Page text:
Philip A.G. Kelly (18 Feb 1936 - 27 Feb 2015)

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Funeral Service

Location
St Michael's Church St Michael's Road Braintree CM7 1EX
Date
1st Apr 2015
Time
12pm
Funeral Director
Co-operative Funeral Services Braintree

In loving memory of the late Philip A.G. Kelly who sadly passed away on 27th February 2015

Birth
Born 18.2.1936, Beckton, Borough of East Ham, Essex.
Philip’s father had been widowed with 4 children, remarried and Philip was the second of four sons born from this marriage.
Moved to Ingatestone 1939
Strong Christian family – Philip became a Christian when he was aged 7.

Early Years
Grandparents (Mother’s side) lived in Preston, Lancashire. Philip’s father worked on the railways and the family would enjoy travelling by train to visit their family. Memories of a large house and orchard which the boys enjoyed playing in – particularly in the war years to escape from London.
Due to the A12 bypass coming through where they lived, the family moved to Brentwood. 1956/7.
Education Although Philip had a keen mind for learning and enjoyed books and reading, his education was badly disrupted from the age of seven/eight with repeated lengthy admissions to hospital for his ear problems. Also, Philip became too deaf to gain adequately from lessons in class.
Later in life he would learn Sign Language and attend the Deaf Church at Chelmsford Cathedral
He also visited residents at Foley House at High Garrett.

First Employment
Left school at 15 and became a gardener’s boy, then a single-handed Gardener and later, Head Gardener
Philip had a great love of the natural world, sparked from his school head teacher and nature walks with his father and family – his passion was trees. Always eager to improve his knowledge, he learnt all the Latin names of the plants and trees.
Later he would become an active volunteer of Marks Hall Arboretum.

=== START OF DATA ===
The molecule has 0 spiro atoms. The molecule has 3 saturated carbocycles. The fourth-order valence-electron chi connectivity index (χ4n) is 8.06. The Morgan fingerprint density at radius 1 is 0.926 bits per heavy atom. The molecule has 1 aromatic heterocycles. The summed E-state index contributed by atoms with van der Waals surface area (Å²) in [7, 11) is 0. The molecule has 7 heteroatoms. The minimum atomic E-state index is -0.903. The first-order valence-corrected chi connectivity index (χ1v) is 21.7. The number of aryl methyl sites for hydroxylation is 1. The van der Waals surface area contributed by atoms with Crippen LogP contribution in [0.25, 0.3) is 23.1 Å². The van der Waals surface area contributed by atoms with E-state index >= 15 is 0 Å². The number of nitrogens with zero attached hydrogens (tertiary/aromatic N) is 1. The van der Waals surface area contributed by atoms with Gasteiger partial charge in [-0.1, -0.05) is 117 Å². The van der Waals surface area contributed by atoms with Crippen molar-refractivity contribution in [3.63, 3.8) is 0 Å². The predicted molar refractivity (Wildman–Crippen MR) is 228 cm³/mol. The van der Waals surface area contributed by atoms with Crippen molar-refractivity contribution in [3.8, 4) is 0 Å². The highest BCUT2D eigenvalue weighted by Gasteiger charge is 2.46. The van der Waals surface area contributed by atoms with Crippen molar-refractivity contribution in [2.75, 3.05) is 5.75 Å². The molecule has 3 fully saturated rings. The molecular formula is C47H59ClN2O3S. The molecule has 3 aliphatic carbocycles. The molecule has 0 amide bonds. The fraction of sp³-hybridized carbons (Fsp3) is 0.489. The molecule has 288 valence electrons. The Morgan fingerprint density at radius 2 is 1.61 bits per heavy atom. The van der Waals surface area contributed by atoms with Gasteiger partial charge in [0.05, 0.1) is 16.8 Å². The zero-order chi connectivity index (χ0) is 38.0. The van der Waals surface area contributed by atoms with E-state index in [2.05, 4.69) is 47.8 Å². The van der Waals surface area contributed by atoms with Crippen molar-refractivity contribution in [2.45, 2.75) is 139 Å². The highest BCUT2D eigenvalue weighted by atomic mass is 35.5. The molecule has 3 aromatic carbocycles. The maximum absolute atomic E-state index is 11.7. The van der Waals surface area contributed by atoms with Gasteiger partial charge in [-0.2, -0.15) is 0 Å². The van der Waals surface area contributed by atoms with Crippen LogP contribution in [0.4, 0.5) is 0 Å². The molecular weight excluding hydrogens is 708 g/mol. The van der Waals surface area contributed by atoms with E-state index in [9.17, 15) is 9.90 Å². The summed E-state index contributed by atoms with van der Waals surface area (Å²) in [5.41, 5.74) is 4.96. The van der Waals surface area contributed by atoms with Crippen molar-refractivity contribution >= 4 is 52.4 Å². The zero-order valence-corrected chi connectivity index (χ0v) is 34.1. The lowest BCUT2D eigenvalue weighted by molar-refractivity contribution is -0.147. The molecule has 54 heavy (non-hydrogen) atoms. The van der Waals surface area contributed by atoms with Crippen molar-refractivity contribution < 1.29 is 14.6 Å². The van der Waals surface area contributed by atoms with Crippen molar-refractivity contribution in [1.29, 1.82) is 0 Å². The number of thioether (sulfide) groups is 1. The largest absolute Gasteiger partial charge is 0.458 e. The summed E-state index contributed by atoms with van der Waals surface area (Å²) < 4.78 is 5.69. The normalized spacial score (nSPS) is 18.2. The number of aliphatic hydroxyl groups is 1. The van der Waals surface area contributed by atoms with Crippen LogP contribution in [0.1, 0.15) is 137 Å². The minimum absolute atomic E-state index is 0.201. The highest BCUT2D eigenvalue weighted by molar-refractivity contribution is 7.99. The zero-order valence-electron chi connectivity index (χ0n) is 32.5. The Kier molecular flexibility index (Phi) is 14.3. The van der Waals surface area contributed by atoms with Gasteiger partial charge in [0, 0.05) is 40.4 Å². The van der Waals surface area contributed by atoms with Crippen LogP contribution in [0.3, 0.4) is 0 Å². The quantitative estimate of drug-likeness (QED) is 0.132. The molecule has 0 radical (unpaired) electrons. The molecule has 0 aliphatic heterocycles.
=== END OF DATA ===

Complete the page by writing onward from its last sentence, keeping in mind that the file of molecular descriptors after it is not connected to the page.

National Service
Due to ill health, he couldn’t follow his brothers into the armed forces, but he proudly served with the Royal Observer Corps (part-time, uniformed Civilian Service). Again, he applied himself to learning all the outlines of different planes for plane recognition purposes, and learnt how to fly gliders.
He was particularly pleased when a memorial was erected at Marks Hall Arboretum to the various Squadrons based there during WW2 which included two troop glider towing units
His Son Philip and Grandson James have a very vivid memory of attending with Philip when a single glider performed a fly pass at the remembrance ceremony.
Philip was very proud of his grand-daughter Tracey who gained her air steward wings and flies to destinations all over Europe.

Marriage and Family Man
Philip and Barbara met while both attending the “Assemblies of God” church in Brentwood. They married on 5th October 1959 – they were married for 55 years and had 3 sons, Philip Jnr. Stephen and Alan.

Jobs/Disabled
After a few years of working in the outdoors, Philip decided it was time for a change and worked for The Plessey Co. Ltd where he trained as a grinder, operating the machinery to very fine tolerances.

Philip had several different jobs throughout his working life. In 1961 he, Barbara and son moved to Walton-Le-Dale where there were better prospects for house ownership and work at BTR Industries at Farington, Leyland.

Philip was very interested in mechanical processes and engineering. Later he enjoyed the TV programmes of Fred Dibner who was also passionate about steam and traction engines.